March 28, 2006
|The Fire Next Time||Disasters Environment|
When Hurricane Katrina wiped out New Orleans, we got a preview of what awaits the world's coastal cities as global warming leads to bigger storms and higher sea levels.
In the interior, however, the global warming threat isn't floods, it's fire. Fire fed by drought, like the current drought in the Texas Panhandle that has led to the largest wildfires in Texas history. Texas officials say that if such wildfires were to reach Austin, they would be powerless: much of Austin would be lost. Austin American-Statesman (link via Viridian):
Authorities urged residents in six Panhandle towns to evacuate Wednesday and warned that the state's largest wildfire outbreak in history could cross into Oklahoma. [...]
Although this fire was raging in sparsely populated ranching country, Texas Forest Service Director James B. Hull warned Wednesday that such a fire striking Austin and Travis County would yield a more nightmarish fate.
"Austin is going to be the worst catastrophe Texas has ever seen," Hull said as he toured firefighting operations in the Panhandle. "The conditions we're having in the Panhandle right now, when it gets to Austin, it will be a tragedy."
Mix drought conditions and high winds in an urban-area forest like the cedar-covered hills of western Travis County and the area would be a tinder box of gigantic proportions, Hull said.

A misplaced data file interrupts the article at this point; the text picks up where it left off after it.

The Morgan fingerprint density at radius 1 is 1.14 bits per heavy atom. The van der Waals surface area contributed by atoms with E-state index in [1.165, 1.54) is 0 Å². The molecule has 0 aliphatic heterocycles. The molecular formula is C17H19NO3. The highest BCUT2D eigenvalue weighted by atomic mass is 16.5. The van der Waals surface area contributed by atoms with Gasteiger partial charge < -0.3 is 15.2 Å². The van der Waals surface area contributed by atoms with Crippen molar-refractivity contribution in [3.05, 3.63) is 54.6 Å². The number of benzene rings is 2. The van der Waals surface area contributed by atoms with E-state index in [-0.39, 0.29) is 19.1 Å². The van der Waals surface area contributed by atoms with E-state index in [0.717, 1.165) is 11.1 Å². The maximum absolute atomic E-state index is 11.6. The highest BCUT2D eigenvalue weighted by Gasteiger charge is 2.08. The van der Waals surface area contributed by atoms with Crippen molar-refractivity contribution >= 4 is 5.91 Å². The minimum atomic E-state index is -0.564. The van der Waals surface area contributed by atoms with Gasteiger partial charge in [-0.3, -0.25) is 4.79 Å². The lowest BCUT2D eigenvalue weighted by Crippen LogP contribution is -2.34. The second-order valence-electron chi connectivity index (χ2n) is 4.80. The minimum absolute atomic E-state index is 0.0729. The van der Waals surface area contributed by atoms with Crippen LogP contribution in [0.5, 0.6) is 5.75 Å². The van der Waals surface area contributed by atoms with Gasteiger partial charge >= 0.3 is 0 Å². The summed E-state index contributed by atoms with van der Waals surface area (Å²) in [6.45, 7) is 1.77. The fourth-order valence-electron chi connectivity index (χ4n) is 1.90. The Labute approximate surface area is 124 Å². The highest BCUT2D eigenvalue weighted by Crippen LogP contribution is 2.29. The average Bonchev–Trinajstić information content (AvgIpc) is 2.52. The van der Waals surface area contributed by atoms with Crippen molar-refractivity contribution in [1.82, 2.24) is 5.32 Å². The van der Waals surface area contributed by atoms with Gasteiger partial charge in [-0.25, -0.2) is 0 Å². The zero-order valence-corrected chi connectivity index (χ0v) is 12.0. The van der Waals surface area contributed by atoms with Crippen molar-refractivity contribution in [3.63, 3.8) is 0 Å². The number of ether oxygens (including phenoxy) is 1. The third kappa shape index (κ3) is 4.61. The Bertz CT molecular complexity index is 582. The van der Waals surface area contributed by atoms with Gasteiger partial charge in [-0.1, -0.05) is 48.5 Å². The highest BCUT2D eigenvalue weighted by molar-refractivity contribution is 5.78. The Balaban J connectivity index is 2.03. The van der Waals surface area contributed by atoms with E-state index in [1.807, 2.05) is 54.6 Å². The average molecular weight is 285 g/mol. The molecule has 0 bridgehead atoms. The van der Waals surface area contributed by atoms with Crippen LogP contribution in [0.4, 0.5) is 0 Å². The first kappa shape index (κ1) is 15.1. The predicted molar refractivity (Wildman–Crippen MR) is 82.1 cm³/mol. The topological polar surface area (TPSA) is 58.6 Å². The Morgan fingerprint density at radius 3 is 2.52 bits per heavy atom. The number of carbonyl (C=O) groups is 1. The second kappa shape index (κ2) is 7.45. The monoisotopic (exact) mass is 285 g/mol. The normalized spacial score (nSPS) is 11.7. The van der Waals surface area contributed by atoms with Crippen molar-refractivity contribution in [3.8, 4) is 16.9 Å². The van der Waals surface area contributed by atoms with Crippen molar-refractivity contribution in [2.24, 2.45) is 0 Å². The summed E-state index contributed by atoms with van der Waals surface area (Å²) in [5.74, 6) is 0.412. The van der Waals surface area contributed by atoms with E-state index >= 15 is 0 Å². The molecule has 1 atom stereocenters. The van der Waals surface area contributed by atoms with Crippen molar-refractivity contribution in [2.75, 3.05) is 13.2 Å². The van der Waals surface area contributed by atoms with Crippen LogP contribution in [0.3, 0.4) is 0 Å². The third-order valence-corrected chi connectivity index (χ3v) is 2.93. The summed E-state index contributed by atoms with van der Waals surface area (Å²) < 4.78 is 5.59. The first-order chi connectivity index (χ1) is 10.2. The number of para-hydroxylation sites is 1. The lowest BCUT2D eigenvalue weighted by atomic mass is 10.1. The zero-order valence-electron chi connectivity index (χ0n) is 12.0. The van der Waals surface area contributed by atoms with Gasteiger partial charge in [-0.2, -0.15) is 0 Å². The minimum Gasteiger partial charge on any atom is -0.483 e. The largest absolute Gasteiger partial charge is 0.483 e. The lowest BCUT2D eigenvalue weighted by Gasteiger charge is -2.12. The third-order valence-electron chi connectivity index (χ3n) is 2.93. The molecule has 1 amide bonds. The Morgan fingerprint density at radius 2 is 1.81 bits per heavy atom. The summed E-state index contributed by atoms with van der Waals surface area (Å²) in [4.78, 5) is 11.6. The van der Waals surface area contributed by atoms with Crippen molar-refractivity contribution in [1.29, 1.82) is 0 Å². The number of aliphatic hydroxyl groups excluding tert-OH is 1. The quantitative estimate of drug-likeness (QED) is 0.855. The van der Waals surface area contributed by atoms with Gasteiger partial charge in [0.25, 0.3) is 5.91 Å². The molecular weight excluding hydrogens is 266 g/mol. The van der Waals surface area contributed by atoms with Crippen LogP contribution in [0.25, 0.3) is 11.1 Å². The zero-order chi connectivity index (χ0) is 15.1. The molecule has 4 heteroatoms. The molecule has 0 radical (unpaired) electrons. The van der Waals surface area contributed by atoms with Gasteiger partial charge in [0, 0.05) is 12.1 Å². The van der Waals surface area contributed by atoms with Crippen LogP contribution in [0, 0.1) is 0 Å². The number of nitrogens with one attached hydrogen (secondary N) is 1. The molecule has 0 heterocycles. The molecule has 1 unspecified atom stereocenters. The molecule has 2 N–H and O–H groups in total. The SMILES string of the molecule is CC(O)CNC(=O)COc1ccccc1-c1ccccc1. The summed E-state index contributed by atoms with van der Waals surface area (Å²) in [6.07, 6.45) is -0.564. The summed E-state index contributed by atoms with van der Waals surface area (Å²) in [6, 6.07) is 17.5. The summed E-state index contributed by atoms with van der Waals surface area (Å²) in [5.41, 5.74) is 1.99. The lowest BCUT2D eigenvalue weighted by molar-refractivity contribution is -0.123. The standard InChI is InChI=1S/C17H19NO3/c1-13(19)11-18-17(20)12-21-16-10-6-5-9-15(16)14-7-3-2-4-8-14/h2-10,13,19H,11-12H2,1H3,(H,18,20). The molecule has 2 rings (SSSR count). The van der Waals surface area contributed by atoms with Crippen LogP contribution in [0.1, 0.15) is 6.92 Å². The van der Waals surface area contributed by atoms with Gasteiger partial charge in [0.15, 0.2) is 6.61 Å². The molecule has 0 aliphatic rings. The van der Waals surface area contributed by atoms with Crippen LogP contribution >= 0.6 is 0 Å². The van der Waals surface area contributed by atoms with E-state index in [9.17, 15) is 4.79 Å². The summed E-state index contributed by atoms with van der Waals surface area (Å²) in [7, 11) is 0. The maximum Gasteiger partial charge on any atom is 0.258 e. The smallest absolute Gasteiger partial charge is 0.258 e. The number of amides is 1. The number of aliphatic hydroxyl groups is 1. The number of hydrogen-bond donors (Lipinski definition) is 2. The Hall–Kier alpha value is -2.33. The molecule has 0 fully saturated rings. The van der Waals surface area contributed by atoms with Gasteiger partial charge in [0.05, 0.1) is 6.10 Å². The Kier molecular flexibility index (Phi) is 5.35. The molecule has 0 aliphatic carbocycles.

Austin Fire Department Battalion Chief Palmer Buck agreed: "It would not be what house we are going to save...it would be what neighborhood are we going to save."
The Fire Department does not have the resources to fight a major wildfire in the hills along Lake Austin or the rugged terrain of the Balcones Canyonlands Preserve area, Buck said. [...]
The 1,800 volunteer fire departments with 40,000 firefighters are the backbone of protection in rural communities. But almost half those departments have budgets of $10,000 or less. Hull said volunteer departments often have old equipment and are not equipped to battle blazes that last days or weeks. [...]
When Sunday's 55-mph winds first fueled the Panhandle fires, the state at first could offer only minimal backup to local fire departments. The Texas Forest Service had a management team in Amarillo and, luckily, had been able to get five large air tankers from the U.S. Forest Service to fly from Albuquerque, N.M., and Ardmore, Okla., to drop fire retardant.
Typically, those planes would be fighting fires in other parts of the country, and Texas would have to rely on eight National Guard helicopters to fly large buckets of water to the fires. The war in Iraq, however, has reduced that option.
"There have been times when none of the helicopters were available," Hull said. [...]
Although state firefighting officials were able to predict the threat of the Panhandle fires because of the projected wind speeds, drought conditions and low humidity, they had no firefighting equipment on the ground to back up local operations. [...]
Part of the problem is the sheer size of the state.
"We're fighting fires all the way from Laredo to East Texas, through the Hill Country, to here in the Panhandle," Hull said. "We're stretched very thin." [...]
A study done by the Austin Fire Department in 2003 showed that about 50,000 homes in Travis County are in either extreme- or high-risk fire zones. [...]
"Texas still has a rural mentality," Hull said. "But with 22.5 million people, we are an urban state, and we have to plan for that urban catastrophe." [Emphasis added]
Sooner or later, it's really going to dawn on us what we've set in motion. Outside, a wind is rising.
It's almost ironic this is happening in Texas. Bush's ranch isn't in this fires path, is it?
Posted by: Jeff at March 28, 2006 08:53 PM